1913-14 was the last time a Russian grand prix was run, and this challenging track around the Olympic park, the third longest on the calendar with 3.63m, promises to be worth the wait. The long and narrow pit lane could provide some excitement through the race if there is traffic in the pit lane.

Nico Rosberg put in the first timed lap of the Sochi Olympic park track with a 1.45.186 having come out early and practised his starts. Hamilton then quickly put in a quicker time by only a few hundredths of a second despite a slight vibration on his brakes which brought him into the garage soon after.

This issue proved to be an issue that kept him in the garage for most of the practice session as the Mercedes team investigated the brakes to find the source of the issue.

Sergei Sorokin was making his Formula One debut at his home grand prix with the Sauber team in place of Estaban Gutierrez in free practice one and managed to get within four tenths of his teammate Adrian Sutil by the end of the session.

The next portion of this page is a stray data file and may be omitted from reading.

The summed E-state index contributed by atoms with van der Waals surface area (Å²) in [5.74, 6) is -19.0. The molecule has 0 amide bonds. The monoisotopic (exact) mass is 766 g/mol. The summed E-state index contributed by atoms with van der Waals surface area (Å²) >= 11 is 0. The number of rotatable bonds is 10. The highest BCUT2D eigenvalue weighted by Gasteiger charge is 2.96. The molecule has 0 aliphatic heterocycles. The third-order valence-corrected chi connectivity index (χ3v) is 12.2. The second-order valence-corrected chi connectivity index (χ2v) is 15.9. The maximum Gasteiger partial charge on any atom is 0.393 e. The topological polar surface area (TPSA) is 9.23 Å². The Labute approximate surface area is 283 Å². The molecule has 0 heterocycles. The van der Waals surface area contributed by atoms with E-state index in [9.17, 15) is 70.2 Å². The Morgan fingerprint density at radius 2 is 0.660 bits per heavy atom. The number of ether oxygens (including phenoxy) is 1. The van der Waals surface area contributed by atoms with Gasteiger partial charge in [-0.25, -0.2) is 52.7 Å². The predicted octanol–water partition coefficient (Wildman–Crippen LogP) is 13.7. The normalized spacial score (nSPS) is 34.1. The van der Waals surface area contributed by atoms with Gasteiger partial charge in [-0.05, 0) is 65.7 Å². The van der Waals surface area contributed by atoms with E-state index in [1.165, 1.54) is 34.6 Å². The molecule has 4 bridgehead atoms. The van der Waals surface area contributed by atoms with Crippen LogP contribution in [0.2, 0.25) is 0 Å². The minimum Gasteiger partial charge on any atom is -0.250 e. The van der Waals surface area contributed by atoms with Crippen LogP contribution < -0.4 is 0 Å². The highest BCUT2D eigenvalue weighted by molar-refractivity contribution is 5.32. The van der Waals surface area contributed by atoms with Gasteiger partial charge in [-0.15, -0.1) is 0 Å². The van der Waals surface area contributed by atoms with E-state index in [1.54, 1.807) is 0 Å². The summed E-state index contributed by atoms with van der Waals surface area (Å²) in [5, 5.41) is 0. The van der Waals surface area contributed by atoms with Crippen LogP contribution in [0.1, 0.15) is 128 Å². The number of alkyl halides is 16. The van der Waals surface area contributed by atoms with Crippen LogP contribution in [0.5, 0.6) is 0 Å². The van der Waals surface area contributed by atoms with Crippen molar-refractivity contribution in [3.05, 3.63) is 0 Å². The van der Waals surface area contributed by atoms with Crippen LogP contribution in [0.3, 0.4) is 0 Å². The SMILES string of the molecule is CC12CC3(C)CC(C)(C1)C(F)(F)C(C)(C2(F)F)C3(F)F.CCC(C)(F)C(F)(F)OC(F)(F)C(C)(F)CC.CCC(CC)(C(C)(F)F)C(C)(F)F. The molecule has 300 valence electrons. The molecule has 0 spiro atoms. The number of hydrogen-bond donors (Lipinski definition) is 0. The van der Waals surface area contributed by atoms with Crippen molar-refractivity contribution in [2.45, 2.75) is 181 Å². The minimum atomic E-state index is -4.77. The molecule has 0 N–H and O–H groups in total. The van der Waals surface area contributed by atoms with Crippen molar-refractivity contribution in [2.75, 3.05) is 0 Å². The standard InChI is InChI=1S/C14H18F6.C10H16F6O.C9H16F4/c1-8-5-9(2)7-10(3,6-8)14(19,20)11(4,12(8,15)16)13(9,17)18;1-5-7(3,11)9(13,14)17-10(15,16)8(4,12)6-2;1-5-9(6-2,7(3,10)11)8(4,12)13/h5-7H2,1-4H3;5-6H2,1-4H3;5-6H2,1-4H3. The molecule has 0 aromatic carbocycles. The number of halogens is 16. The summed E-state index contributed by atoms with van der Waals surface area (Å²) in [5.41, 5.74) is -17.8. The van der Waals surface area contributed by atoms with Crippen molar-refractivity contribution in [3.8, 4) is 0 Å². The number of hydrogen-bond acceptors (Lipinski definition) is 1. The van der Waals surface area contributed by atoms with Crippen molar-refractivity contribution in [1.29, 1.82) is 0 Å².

Jenson Button of McLaren shocked at the end of the first half an hour of Practice One by topping the leader board by more than a second from second place Valtteri Bottas.

It was not only Lewis Hamilton who suffered with a brake issue, as Kimi Raikkonen was also made to sit out the majority of free practice one with a brake issue that was causing oversteer and tyre graining.

With half an hour to go of Free practice one Valtteri experienced an unusual issue with his Williams as a malfunctioning tyre blanket overheated and destroyed his tyres making it unable for him to take any further part in the session.